Germaine Van Parys (1893–1983) was a pioneering Belgian photojournalist and first woman in Belgium who practiced this profession. By the end of the First World War, she was recognised as one of Belgium’s most competent photographers.
She first worked for Le Soir(1922), then for La Meuse (1932), also contributing to the Paris weekly L’Illustration. In addition to images of royalty, she covered national catastrophes, plane crashes and assassinations. Of particular interest are her photographs of the Namur floods in 1926. She was one of the few women photographers to be a correspondent during the Second World War, also covering the Belgian liberation.
In 1956, she created her own agency, Van Pariys Media. Van Parys died in Brussels in 1983.
Ed van Wijk was a self-taught Dutch photographer. As with most photographers of his generation, he started young. Precisely at 12 years after he received a camera from his grand-father. At school he gained more experience by taking candids of his classroom unnoticed using a Rolleicord. After school, he chose to turn his hobby into a profession and soon bought a Leica 35mm.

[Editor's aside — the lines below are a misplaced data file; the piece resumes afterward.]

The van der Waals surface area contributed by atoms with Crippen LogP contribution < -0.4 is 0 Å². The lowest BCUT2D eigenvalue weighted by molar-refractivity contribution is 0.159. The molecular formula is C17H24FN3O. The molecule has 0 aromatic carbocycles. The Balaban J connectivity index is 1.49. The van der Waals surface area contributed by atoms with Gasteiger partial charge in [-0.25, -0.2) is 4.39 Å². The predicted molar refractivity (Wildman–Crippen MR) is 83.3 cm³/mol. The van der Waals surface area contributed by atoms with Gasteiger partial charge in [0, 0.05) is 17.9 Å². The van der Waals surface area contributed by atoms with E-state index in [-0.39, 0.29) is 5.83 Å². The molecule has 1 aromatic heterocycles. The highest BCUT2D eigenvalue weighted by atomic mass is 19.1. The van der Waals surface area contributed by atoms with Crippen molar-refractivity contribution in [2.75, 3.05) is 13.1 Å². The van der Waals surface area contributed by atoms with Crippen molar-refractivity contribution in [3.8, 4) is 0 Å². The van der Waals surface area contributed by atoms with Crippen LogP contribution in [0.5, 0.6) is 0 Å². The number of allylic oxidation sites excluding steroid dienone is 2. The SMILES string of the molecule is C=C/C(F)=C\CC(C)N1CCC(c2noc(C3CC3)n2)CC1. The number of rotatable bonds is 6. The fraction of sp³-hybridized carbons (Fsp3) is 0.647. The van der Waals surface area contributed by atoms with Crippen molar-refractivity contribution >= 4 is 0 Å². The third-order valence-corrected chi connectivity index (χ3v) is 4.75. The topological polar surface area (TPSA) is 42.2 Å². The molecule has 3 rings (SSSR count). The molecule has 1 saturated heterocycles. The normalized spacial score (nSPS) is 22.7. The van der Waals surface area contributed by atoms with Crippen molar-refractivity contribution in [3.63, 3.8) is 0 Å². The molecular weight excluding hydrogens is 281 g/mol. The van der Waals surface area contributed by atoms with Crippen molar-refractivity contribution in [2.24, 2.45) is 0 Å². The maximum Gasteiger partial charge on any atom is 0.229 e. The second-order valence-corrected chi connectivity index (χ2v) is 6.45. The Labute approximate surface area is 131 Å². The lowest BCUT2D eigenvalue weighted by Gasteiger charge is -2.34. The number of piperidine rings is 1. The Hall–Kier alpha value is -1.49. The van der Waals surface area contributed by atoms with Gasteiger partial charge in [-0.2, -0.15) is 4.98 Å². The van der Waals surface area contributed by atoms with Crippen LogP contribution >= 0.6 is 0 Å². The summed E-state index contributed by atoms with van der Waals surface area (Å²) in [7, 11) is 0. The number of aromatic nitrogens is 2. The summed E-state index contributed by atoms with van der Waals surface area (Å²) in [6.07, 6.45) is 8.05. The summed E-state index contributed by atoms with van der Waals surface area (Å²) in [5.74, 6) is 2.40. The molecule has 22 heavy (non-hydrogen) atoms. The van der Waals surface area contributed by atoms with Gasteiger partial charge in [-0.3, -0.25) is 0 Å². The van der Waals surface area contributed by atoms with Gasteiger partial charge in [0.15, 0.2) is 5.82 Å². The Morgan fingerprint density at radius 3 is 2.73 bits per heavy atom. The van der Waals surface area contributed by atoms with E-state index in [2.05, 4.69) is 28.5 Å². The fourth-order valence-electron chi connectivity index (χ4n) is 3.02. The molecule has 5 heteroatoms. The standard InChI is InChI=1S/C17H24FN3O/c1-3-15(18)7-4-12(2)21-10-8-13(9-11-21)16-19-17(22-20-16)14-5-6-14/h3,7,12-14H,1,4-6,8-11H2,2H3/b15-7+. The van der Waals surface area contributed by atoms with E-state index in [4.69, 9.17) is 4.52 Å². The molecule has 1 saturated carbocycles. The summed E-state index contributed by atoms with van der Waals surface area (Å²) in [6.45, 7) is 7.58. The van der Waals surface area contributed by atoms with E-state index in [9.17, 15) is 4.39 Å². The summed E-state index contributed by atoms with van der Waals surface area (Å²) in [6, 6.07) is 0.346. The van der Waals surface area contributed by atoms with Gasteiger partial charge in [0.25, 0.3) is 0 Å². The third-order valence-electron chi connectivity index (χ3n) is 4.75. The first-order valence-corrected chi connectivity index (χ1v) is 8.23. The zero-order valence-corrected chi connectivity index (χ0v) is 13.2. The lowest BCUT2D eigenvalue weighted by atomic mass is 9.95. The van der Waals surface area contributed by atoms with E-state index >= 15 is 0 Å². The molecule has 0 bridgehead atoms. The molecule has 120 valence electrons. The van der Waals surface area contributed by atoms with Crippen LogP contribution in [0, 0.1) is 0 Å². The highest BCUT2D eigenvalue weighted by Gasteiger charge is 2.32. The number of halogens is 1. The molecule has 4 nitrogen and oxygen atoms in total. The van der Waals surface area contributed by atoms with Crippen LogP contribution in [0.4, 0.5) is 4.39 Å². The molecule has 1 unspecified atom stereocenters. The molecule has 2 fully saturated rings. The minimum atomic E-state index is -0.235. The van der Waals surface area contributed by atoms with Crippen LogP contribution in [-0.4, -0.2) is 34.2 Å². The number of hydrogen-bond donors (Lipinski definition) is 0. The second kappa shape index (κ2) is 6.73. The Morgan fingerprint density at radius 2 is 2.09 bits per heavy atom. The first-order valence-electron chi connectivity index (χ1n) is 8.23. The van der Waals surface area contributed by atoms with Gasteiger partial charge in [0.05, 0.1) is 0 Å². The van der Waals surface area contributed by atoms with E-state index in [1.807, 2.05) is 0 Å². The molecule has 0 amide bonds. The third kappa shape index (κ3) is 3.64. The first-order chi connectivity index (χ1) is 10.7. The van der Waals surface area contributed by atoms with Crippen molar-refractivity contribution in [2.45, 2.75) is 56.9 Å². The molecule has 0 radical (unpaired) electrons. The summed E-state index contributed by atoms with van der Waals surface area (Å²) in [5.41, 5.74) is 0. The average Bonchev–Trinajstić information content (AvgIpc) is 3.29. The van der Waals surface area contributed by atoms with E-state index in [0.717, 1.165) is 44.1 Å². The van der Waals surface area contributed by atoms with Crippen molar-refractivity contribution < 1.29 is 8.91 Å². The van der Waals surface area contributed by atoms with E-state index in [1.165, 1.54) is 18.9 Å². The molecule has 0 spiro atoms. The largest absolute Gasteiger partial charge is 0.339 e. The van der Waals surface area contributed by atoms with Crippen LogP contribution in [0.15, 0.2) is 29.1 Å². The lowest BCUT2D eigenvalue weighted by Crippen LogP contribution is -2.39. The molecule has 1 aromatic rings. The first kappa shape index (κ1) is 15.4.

Although he is know for his black and white imagery, van Wijk initially applied himself intensively to colour photography. His early experiences with colour photography resulted in his first large official commission. He documented the famous sixteenth-century stained-glass windows by the Crabeth brothers in the Church of Sint Jan in Gouda, because of the threat of war.
After the war he made portraits and pictures of children, as well as photo reports for the theatre group Residentie Toneel. His photographs appeared in the women’s magazines.
One of the first photo books in which his work appeared was Nederland – wonder uit water (The Netherlands – Miracle out of Water, 1954) published by W. van Hoeve after the example of publishing house Contact’s series ‘De schoonheid van ons land’ (‘The Beauty of our Country’). This was followed by the books: ‘s-Gravenhage (1955), Amsterdam (1958), Rotterdam (1958), Leiden (1961), Madurodam (1963) en Friesland (1963).